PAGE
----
Unknown VMBUS Devices in Device Manager

If you deploy AVMA licensing into your environment, you may want to have a look at this post by Aidan Finn who has come across an issue whereby Unknown Device (VMBUS) appears in the Device Manager for some Windows Server 2012 R2 machines. There’s nothing to worry about as this is a byproduct of the AVMA process but something you will probably want to be aware of. His post is at KB2925727 – Unknown Device (VMBUS) In Device Manager In Virtual Machine For WS2012 R2 AVMA.

KMS Activating Windows Server 2012 and Windows 8

In our environment, we have a Windows Server 2008 R2 virtual guest serving as our KMS host. With the recent RTM releases of Windows Server 2012 and Windows 8, we wanted to be able to activate our hosts and guests using KMS. If you try to activate one of these new Windows editions using a Windows Server 2008 R2 KMS host, then you will likely encounter the following error:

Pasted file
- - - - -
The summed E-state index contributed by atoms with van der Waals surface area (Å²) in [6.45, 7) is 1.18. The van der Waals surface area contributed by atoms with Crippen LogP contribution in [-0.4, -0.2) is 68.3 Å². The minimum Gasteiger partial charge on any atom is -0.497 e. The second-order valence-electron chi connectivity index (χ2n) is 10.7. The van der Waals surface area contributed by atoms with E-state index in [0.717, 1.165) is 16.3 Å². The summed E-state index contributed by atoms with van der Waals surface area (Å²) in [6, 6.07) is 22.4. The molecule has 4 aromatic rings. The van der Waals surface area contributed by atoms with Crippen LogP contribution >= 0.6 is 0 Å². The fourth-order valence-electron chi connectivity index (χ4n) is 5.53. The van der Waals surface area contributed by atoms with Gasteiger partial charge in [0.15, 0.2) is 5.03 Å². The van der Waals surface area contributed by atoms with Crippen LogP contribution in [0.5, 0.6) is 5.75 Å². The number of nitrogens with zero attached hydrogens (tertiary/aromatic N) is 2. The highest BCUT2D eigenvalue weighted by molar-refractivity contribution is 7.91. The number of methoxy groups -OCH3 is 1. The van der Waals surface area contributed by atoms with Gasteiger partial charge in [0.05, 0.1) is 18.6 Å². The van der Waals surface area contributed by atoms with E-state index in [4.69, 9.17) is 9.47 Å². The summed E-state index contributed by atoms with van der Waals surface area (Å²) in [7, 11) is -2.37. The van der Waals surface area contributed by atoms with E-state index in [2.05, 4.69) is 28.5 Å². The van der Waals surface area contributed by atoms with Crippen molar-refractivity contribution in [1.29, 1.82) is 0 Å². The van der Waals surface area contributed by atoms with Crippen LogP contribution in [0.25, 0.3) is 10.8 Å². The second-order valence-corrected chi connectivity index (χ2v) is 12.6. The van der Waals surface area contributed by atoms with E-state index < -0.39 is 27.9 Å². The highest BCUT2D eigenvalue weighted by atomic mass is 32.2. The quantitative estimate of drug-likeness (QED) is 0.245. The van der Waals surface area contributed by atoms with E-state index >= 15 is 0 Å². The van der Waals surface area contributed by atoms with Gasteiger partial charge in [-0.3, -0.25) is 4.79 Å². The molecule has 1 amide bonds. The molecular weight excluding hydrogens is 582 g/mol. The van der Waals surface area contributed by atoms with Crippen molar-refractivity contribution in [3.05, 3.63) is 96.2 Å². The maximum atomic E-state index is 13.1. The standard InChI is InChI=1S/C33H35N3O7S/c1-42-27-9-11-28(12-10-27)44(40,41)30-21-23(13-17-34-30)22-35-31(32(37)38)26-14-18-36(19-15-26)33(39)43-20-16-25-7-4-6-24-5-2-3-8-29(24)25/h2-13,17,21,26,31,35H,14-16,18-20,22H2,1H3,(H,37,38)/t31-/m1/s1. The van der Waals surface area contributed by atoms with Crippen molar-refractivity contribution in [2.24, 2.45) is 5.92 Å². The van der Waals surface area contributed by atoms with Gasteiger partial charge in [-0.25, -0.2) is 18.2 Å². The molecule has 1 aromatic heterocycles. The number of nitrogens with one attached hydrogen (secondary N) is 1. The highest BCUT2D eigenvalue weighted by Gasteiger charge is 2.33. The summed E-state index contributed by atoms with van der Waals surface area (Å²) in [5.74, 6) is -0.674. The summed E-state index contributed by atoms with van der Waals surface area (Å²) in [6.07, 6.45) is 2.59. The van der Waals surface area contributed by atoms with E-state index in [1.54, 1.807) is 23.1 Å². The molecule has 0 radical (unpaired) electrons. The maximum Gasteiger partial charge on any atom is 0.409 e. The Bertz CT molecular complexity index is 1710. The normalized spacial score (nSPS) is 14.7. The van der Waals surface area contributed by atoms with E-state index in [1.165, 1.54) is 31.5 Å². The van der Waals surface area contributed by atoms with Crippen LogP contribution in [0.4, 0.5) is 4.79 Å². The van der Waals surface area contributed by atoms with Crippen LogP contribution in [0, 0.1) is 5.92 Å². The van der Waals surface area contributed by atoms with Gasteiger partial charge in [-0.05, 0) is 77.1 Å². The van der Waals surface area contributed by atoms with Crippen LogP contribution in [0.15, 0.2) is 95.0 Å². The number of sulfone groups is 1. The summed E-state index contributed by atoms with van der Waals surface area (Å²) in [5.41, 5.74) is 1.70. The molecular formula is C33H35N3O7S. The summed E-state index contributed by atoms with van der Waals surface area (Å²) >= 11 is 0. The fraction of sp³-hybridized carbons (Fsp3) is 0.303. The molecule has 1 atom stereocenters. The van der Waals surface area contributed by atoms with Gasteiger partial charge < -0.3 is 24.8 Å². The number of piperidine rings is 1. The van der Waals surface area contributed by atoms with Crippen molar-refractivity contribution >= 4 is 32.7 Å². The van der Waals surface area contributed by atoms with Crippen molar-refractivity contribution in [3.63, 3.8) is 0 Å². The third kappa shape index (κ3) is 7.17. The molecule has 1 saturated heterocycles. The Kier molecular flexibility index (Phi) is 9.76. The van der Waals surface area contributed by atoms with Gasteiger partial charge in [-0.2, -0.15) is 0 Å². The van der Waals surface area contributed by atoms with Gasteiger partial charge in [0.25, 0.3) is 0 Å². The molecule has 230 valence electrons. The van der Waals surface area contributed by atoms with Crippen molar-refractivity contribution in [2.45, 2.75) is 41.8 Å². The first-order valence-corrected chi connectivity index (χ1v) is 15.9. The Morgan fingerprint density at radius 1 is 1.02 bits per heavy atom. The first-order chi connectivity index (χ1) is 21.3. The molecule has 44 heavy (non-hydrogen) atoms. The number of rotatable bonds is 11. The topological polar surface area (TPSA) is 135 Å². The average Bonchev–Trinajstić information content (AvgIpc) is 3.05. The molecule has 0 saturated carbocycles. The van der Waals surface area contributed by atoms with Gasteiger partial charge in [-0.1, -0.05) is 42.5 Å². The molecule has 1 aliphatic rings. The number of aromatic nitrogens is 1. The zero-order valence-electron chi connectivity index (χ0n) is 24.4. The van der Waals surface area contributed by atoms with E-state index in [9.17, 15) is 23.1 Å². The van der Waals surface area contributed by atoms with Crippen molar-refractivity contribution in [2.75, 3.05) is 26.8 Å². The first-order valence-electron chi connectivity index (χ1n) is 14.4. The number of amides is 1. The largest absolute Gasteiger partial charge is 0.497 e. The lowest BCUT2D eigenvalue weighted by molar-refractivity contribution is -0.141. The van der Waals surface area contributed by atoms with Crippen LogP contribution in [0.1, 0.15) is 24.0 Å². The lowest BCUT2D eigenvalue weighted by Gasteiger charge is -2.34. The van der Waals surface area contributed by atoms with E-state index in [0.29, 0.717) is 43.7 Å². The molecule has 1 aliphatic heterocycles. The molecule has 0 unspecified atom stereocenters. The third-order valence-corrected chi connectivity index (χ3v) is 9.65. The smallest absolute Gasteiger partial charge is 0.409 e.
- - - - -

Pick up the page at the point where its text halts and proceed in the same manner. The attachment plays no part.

Error: 0xC004F050 The Software Licensing Service reported that the product key is invalid.

Luckily, Microsoft have released an update for the Windows Server 2008 R2 KMS host services to support the application of new KMS keys and to accept the KMS activation requests from these operating systems. You can download the update from and register to receive the hotfix.

Something you should note which I ran into which is not explicitly defined in the article is that this update only applies to Windows Server 2008 R2 with Service Pack 1. Trying to apply this update to the RTM release of Windows Server 2008 R2 produces an Windows Update error that this update is not applicable to this system.

After applying the SP1 update to the KMS host, I was able to install the update, and after a reboot, we were nearly ready to start activating. The final step is to update the KMS key, which is something not terribly well explained on the web either. You will have a KMS host key if you are a Microsoft Volume License customer, and you will have a Windows 8 or a Windows Server 2012 KMS key if you subscribe to Software Assurance for the products.